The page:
I make a lot of mistakes. I make enough that there are some days where I feel like the bad choices outweigh the good ones. There are days when I wonder if the angels and God were up there saying “Watch this, here comes another one, worse than the last one!” Not really, but some days are worse than others.

Those are the days when I like to sit back and realize that Jesus can make a great day out of my worst choices and out of the worst turn of events. There are many times when Jesus met bad circumstances and turned them into lifelong (and eternal) lessons. This day was one of those.

Mark 6:30-44
30  The apostles gathered around Jesus and reported to him all they had done and taught.
31  Then, because so many people were coming and going that they did not even have a chance to eat, he said to them, “Come with me by yourselves to a quiet place and get some rest.”
32  So they went away by themselves in a boat to a solitary place.
33  But many who saw them leaving recognized them and ran on foot from all the towns and got there ahead of them.
34  When Jesus landed and saw a large crowd, he had compassion on them, because they were like sheep without a shepherd. So he began teaching them many things.
35  By this time it was late in the day, so his disciples came to him. “This is a remote place,” they said, “and it’s already very late.
36  Send the people away so that they can go to the surrounding countryside and villages and buy themselves something to eat.”
37  But he answered, “You give them something to eat.”
They said to him, “That would take more than half a year’s wages! Are we to go and spend that much on bread and give it to them to eat?”
38  “How many loaves do you have?” he asked. “Go and see.”
When they found out, they said, “Five—and two fish.”
39  Then Jesus directed them to have all the people sit down in groups on the green grass.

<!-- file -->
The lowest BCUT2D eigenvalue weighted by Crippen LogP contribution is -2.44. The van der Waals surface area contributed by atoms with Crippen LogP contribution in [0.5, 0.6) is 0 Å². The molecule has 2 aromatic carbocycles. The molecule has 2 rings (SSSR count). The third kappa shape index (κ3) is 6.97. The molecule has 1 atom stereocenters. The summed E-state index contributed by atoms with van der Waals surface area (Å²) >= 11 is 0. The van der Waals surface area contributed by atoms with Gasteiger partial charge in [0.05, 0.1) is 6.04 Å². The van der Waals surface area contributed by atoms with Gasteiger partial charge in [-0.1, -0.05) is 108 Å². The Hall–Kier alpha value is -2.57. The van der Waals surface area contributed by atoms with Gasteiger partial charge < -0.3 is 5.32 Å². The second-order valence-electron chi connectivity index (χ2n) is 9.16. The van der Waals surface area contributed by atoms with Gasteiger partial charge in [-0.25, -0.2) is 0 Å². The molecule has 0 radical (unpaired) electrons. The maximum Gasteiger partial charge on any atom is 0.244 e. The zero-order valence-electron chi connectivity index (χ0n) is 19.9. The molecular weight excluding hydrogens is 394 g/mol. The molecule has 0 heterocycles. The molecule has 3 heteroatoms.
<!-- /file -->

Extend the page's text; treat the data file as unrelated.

40  So they sat down in groups of hundreds and fifties.
41  Taking the five loaves and the two fish and looking up to heaven, he gave thanks and broke the loaves. Then he gave them to his disciples to distribute to the people. He also divided the two fish among them all.
42  They all ate and were satisfied,
43  and the disciples picked up twelve basketfuls of broken pieces of bread and fish.
44  The number of the men who had eaten was five thousand.

Here are the lessons I see coming out of this miraculous day.

Rest is good

Jesus is with His disciples who have just had an evangelistic experience that has both exhausted and energized them. Jesus suggested they go to a quiet place so they could rest. There is the first lesson in this story. Rest and some quiet time with God matter. There is an old joke that fits here well. The person who serves and serves and never rests, is like the person who drives and drives and never stops to put gas in his car. That is a bad choice. Often I have been that person.

Plans change, stay flexible

In the days long, long before social media and flash crowds (large groups of people notified and encouraged by social media to gather in a location), there was word-of mouth, something a lot slower than instant messaging, but still effective. Word-of-mouth was the “social media” of necessity before the Internet and telephone. It was a lot slower than social media, but obviously it worked, at least in this case. Thousands heard that the wandering preacher, Jesus, was in the area. They came by the thousands because of what they had heard about this unusual preacher. This man, they heard, could perform miracles, heal the sick and make the blind able to see! That would be worth the trip any day of the week.

Thousands gathered. The plan was to find a place away from the crowds, but Jesus’ fame and popularity made that difficult. That raises the second lesson, plans change. We must remain flexible because it is the Lord’s plans that matter; He directs our steps. Proverbs 20:24.